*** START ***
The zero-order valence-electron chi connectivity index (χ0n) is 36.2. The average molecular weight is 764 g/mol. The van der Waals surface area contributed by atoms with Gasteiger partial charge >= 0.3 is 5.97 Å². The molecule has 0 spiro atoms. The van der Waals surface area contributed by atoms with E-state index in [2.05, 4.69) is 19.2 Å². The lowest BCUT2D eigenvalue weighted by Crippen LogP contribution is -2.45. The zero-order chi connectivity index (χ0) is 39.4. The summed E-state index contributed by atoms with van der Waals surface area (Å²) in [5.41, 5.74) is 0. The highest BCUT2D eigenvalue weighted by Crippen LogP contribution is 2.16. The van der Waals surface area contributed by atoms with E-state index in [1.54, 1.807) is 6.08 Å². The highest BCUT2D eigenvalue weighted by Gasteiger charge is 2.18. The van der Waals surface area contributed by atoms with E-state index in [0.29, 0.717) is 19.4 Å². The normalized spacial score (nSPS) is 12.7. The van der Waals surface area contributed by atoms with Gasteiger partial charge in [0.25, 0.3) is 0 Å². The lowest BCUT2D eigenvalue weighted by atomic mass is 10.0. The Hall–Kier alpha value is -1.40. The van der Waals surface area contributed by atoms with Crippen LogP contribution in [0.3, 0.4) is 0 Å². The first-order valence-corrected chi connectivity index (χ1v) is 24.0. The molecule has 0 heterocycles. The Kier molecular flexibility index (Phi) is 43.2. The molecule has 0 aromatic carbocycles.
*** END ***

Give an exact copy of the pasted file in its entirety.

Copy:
The zero-order valence-electron chi connectivity index (χ0n) is 36.2. The average molecular weight is 764 g/mol. The van der Waals surface area contributed by atoms with Gasteiger partial charge >= 0.3 is 5.97 Å². The molecule has 0 spiro atoms. The van der Waals surface area contributed by atoms with E-state index in [2.05, 4.69) is 19.2 Å². The lowest BCUT2D eigenvalue weighted by Crippen LogP contribution is -2.45. The zero-order chi connectivity index (χ0) is 39.4. The summed E-state index contributed by atoms with van der Waals surface area (Å²) in [5.41, 5.74) is 0. The highest BCUT2D eigenvalue weighted by Crippen LogP contribution is 2.16. The van der Waals surface area contributed by atoms with E-state index in [1.54, 1.807) is 6.08 Å². The highest BCUT2D eigenvalue weighted by Gasteiger charge is 2.18. The van der Waals surface area contributed by atoms with E-state index in [0.29, 0.717) is 19.4 Å². The normalized spacial score (nSPS) is 12.7. The van der Waals surface area contributed by atoms with Gasteiger partial charge in [0.25, 0.3) is 0 Å². The lowest BCUT2D eigenvalue weighted by atomic mass is 10.0. The Hall–Kier alpha value is -1.40. The van der Waals surface area contributed by atoms with Crippen LogP contribution in [0.3, 0.4) is 0 Å². The first-order valence-corrected chi connectivity index (χ1v) is 24.0. The molecule has 0 heterocycles. The Kier molecular flexibility index (Phi) is 43.2. The molecule has 0 aromatic carbocycles.